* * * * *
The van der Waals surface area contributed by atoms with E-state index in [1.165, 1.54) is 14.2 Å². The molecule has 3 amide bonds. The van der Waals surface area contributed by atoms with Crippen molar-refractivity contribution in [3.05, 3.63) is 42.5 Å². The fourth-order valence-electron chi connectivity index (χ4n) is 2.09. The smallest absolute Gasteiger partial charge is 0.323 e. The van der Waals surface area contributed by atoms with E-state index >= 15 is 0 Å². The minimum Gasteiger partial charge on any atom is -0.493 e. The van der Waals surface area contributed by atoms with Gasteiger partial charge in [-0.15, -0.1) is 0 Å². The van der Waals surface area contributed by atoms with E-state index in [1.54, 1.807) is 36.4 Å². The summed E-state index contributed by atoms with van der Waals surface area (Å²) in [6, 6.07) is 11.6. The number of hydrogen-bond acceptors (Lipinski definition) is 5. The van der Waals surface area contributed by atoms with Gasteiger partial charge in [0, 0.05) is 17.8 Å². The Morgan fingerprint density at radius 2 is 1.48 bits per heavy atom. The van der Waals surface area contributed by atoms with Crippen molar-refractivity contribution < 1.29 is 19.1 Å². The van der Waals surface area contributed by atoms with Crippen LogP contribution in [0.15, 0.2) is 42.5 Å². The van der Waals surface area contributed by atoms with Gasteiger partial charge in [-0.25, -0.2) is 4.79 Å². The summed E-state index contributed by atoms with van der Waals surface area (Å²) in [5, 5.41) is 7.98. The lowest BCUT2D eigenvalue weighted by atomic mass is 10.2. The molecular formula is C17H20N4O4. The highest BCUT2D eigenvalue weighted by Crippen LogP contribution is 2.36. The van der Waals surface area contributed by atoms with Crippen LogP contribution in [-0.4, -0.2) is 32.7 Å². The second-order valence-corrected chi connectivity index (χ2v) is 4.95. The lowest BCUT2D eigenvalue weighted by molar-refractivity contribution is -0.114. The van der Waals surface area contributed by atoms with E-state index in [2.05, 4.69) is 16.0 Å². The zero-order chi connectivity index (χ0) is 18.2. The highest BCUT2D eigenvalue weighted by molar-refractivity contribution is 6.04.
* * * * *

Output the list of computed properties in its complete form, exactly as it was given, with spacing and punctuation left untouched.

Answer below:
The van der Waals surface area contributed by atoms with E-state index in [1.165, 1.54) is 14.2 Å². The molecule has 3 amide bonds. The van der Waals surface area contributed by atoms with Crippen molar-refractivity contribution in [3.05, 3.63) is 42.5 Å². The fourth-order valence-electron chi connectivity index (χ4n) is 2.09. The smallest absolute Gasteiger partial charge is 0.323 e. The van der Waals surface area contributed by atoms with E-state index >= 15 is 0 Å². The minimum Gasteiger partial charge on any atom is -0.493 e. The van der Waals surface area contributed by atoms with Gasteiger partial charge in [-0.15, -0.1) is 0 Å². The van der Waals surface area contributed by atoms with E-state index in [1.54, 1.807) is 36.4 Å². The summed E-state index contributed by atoms with van der Waals surface area (Å²) in [6, 6.07) is 11.6. The number of hydrogen-bond acceptors (Lipinski definition) is 5. The van der Waals surface area contributed by atoms with Gasteiger partial charge in [0, 0.05) is 17.8 Å². The Morgan fingerprint density at radius 2 is 1.48 bits per heavy atom. The van der Waals surface area contributed by atoms with Crippen molar-refractivity contribution < 1.29 is 19.1 Å². The van der Waals surface area contributed by atoms with Crippen LogP contribution in [0.15, 0.2) is 42.5 Å². The van der Waals surface area contributed by atoms with Gasteiger partial charge in [-0.25, -0.2) is 4.79 Å². The summed E-state index contributed by atoms with van der Waals surface area (Å²) in [5, 5.41) is 7.98. The lowest BCUT2D eigenvalue weighted by atomic mass is 10.2. The molecular formula is C17H20N4O4. The highest BCUT2D eigenvalue weighted by Crippen LogP contribution is 2.36. The van der Waals surface area contributed by atoms with Crippen LogP contribution in [-0.4, -0.2) is 32.7 Å². The second-order valence-corrected chi connectivity index (χ2v) is 4.95. The lowest BCUT2D eigenvalue weighted by molar-refractivity contribution is -0.114. The van der Waals surface area contributed by atoms with E-state index in [2.05, 4.69) is 16.0 Å². The zero-order chi connectivity index (χ0) is 18.2. The highest BCUT2D eigenvalue weighted by molar-refractivity contribution is 6.04.